Morning at the Mission

24 Mar

Whenever I think of the Big Sur, Monterrey and Carmel, I think primarily of my father, for it was he who loved this region and brought me here. I don’t tend to associate this area with my mother for I have no memories of being here with her or of her speaking about it. However, when my dad was stationed at Ford Ord and she was pregnant with me, she apparently visited him here from Wisconsin and attended mass at the Carmel Mission, a beautiful old mission indicative of early Christian influence in California. 

Because of this connection to my mother and because she is now deceased, I decided I wanted to stop by this Mission I had heard so much about from my father but had never visited. My traveling buddy and I were going to pop in for a few minutes to look around the grounds and church. It turned into a much longer time. 

As soon as I walked into the garden from the side entrance, I was flooded with my mom’s spirit and a well of sadness caught in my throat. I immediately told my friend I wanted to be alone and moved to a quiet corner in the garden which was actually a grave site. As I approached the front entrance of the property where the church was, I saw a hearse and realized a funeral was in session. And the sadness continued to cascade over me like the waterfall I’d seen the day before. I sat down on a chair and was overcome with tears. As I let go, I felt my mom’s gentle spirit wash over me, intertwined with the breeze, telling me she was fine. I thought of my mom coming here to mass with me in utero and I remembered celebrating Easter Sunday with her throughout the years. And as I watched the mourners approach the mission, I recalled the day I attended my mom’s memorial service at her church. A catholic church. And I sobbed. And I knew she was okay.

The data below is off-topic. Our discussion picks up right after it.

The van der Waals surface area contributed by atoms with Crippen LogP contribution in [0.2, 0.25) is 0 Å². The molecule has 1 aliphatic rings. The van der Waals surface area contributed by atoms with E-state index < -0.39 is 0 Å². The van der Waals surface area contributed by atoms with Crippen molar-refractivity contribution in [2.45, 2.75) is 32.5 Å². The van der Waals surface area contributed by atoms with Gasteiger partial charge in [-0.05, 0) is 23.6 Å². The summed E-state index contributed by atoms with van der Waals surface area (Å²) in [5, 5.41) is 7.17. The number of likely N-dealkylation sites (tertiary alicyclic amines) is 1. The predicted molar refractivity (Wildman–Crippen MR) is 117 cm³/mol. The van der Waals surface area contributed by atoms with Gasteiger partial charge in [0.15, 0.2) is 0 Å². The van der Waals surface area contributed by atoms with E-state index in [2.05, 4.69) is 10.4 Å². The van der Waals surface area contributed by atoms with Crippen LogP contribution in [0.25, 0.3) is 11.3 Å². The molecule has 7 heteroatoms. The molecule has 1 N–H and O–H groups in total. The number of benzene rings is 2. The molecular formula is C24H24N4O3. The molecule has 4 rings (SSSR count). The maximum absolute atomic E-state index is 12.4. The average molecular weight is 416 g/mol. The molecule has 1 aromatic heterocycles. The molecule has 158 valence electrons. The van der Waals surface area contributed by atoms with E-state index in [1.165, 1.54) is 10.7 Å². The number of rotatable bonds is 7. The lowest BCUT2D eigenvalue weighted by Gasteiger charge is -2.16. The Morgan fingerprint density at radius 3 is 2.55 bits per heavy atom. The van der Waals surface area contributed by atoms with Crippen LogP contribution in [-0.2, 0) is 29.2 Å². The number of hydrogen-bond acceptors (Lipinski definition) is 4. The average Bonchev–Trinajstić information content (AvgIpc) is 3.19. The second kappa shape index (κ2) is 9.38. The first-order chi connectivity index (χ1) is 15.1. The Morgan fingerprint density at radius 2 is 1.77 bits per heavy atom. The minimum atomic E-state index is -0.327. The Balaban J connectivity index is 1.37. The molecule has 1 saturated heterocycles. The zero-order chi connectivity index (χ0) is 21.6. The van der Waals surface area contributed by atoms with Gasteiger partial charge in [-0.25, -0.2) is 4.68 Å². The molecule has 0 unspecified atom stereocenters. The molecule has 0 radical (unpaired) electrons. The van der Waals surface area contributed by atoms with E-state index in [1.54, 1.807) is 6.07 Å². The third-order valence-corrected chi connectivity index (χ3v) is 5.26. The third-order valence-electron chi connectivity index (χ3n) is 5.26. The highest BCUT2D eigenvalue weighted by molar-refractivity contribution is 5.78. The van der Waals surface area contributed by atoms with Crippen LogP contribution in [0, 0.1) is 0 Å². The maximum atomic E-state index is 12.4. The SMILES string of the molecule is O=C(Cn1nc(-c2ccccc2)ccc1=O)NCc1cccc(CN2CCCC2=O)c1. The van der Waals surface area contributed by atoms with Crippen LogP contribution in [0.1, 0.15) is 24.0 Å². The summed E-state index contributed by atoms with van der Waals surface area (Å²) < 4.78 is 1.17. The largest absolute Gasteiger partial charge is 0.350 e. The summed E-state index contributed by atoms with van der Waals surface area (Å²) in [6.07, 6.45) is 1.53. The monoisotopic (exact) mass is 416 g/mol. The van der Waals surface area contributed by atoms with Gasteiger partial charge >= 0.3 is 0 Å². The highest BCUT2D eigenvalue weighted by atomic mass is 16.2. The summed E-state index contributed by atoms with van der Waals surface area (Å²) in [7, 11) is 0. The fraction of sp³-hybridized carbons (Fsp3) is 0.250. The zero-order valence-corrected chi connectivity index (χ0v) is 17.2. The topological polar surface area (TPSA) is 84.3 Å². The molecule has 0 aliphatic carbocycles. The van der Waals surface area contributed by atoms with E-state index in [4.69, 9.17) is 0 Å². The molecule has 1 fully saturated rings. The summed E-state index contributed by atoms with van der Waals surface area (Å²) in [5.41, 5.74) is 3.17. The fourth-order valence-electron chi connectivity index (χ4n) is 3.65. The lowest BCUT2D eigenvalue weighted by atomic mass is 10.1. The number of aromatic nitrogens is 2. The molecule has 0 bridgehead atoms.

After about fifteen minutes, I crossed to the inner courtyard, a lovely space filled with the peace of a monastery and yet the bustle of Catholic school girls traipsing to class. My mom had been a Catholic school girl. 

For years, I struggled with my mom’s relationship to God. I knew she loved Jesus but I also instinctively knew she didn’t know Him the way I do now. She was a “good” girl and I sometimes think she attended mass more because she worried about burning in hell than from an authentic craving for worship. If she hadn’t been so fear based – had been more in surrender to Him – would she have taken her own life? Yet I also know that her weekly trips to Mass were far more than duty. That she had a strong impulse to go to church and that she planted that within me as well –  I loved God when I was little; in many ways was a mystical child and here I am in seminary deeply in love with Jesus.

I heard music coming from the church and hovered at the door due to the funeral in session. The usher thought I was a guest even though I was in hiking clothes and handed me a program honoring the deceased. I listened as a woman read “a letter from Paul to the the Thessalonians” and then remained at the door as the priest approached the pulpit to read from the gospel. “I am the way, the truth and the light. No one comes to the Father except through me. If you know me, you will know my Father also.” John 14:6-7. How fitting.

So no. I am not orphaned. I have a mother. And today she and Jesus looked down at me from heaven and let me know that they love me and that everything is going to be all right. It was an exquisite morning/mourning at the mission.

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